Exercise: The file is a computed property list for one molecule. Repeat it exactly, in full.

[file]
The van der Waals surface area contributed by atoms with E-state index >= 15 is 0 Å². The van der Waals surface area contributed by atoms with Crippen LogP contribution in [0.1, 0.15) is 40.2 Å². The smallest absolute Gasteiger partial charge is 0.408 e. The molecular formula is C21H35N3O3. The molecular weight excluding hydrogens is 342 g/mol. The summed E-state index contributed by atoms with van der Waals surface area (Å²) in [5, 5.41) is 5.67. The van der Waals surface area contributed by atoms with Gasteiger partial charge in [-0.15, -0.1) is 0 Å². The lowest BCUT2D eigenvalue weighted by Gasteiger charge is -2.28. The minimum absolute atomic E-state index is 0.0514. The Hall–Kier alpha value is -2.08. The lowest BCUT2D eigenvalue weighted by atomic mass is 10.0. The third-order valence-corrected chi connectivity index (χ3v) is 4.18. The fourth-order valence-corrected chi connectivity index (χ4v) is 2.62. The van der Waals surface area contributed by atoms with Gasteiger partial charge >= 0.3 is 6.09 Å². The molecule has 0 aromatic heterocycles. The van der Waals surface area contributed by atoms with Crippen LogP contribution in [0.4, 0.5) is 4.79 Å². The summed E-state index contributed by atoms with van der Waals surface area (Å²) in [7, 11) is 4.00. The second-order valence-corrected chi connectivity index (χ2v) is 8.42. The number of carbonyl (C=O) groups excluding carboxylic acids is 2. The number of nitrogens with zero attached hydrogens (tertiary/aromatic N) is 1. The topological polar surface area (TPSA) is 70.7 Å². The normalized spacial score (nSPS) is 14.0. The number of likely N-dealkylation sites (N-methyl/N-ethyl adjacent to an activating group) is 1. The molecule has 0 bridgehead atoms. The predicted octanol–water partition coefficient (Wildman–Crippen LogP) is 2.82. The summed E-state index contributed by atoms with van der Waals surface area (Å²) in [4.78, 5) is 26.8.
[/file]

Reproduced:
The van der Waals surface area contributed by atoms with E-state index >= 15 is 0 Å². The van der Waals surface area contributed by atoms with Crippen LogP contribution in [0.1, 0.15) is 40.2 Å². The smallest absolute Gasteiger partial charge is 0.408 e. The molecular formula is C21H35N3O3. The molecular weight excluding hydrogens is 342 g/mol. The summed E-state index contributed by atoms with van der Waals surface area (Å²) in [5, 5.41) is 5.67. The van der Waals surface area contributed by atoms with Gasteiger partial charge in [-0.15, -0.1) is 0 Å². The lowest BCUT2D eigenvalue weighted by Gasteiger charge is -2.28. The minimum absolute atomic E-state index is 0.0514. The Hall–Kier alpha value is -2.08. The lowest BCUT2D eigenvalue weighted by atomic mass is 10.0. The third-order valence-corrected chi connectivity index (χ3v) is 4.18. The fourth-order valence-corrected chi connectivity index (χ4v) is 2.62. The van der Waals surface area contributed by atoms with Gasteiger partial charge >= 0.3 is 6.09 Å². The molecule has 0 aromatic heterocycles. The van der Waals surface area contributed by atoms with Crippen LogP contribution in [0.4, 0.5) is 4.79 Å². The summed E-state index contributed by atoms with van der Waals surface area (Å²) in [7, 11) is 4.00. The second-order valence-corrected chi connectivity index (χ2v) is 8.42. The number of carbonyl (C=O) groups excluding carboxylic acids is 2. The number of nitrogens with zero attached hydrogens (tertiary/aromatic N) is 1. The topological polar surface area (TPSA) is 70.7 Å². The normalized spacial score (nSPS) is 14.0. The number of likely N-dealkylation sites (N-methyl/N-ethyl adjacent to an activating group) is 1. The molecule has 0 bridgehead atoms. The predicted octanol–water partition coefficient (Wildman–Crippen LogP) is 2.82. The summed E-state index contributed by atoms with van der Waals surface area (Å²) in [4.78, 5) is 26.8.